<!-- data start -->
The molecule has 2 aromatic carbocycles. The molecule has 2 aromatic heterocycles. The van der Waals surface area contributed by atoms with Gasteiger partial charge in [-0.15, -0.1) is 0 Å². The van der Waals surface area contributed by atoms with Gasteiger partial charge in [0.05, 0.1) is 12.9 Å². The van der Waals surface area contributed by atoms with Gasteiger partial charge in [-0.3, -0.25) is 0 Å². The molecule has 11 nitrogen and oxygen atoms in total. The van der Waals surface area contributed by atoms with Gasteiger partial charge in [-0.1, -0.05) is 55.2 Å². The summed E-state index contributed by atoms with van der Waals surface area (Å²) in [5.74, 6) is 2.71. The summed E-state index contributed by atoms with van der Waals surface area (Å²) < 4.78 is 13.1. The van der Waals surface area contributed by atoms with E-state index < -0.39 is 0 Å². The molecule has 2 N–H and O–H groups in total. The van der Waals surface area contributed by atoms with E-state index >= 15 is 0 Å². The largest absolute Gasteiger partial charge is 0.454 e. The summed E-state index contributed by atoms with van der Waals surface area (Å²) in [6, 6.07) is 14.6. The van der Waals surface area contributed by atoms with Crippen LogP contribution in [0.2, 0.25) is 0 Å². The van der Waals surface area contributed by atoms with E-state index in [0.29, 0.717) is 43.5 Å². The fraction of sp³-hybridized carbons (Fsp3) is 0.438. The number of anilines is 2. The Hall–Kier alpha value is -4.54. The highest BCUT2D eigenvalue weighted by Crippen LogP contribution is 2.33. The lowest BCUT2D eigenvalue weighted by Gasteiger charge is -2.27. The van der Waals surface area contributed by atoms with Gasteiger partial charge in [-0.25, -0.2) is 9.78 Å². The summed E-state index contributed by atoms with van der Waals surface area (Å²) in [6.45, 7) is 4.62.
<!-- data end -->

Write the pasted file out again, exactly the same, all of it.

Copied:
The molecule has 2 aromatic carbocycles. The molecule has 2 aromatic heterocycles. The van der Waals surface area contributed by atoms with Gasteiger partial charge in [-0.15, -0.1) is 0 Å². The van der Waals surface area contributed by atoms with Gasteiger partial charge in [0.05, 0.1) is 12.9 Å². The van der Waals surface area contributed by atoms with Gasteiger partial charge in [-0.3, -0.25) is 0 Å². The molecule has 11 nitrogen and oxygen atoms in total. The van der Waals surface area contributed by atoms with Gasteiger partial charge in [-0.1, -0.05) is 55.2 Å². The summed E-state index contributed by atoms with van der Waals surface area (Å²) in [5.74, 6) is 2.71. The summed E-state index contributed by atoms with van der Waals surface area (Å²) < 4.78 is 13.1. The van der Waals surface area contributed by atoms with E-state index < -0.39 is 0 Å². The molecule has 2 N–H and O–H groups in total. The van der Waals surface area contributed by atoms with E-state index >= 15 is 0 Å². The largest absolute Gasteiger partial charge is 0.454 e. The summed E-state index contributed by atoms with van der Waals surface area (Å²) in [6, 6.07) is 14.6. The van der Waals surface area contributed by atoms with Crippen LogP contribution in [0.2, 0.25) is 0 Å². The van der Waals surface area contributed by atoms with E-state index in [0.29, 0.717) is 43.5 Å². The fraction of sp³-hybridized carbons (Fsp3) is 0.438. The number of anilines is 2. The Hall–Kier alpha value is -4.54. The highest BCUT2D eigenvalue weighted by Crippen LogP contribution is 2.33. The lowest BCUT2D eigenvalue weighted by Gasteiger charge is -2.27. The van der Waals surface area contributed by atoms with Gasteiger partial charge in [-0.25, -0.2) is 9.78 Å². The summed E-state index contributed by atoms with van der Waals surface area (Å²) in [6.45, 7) is 4.62.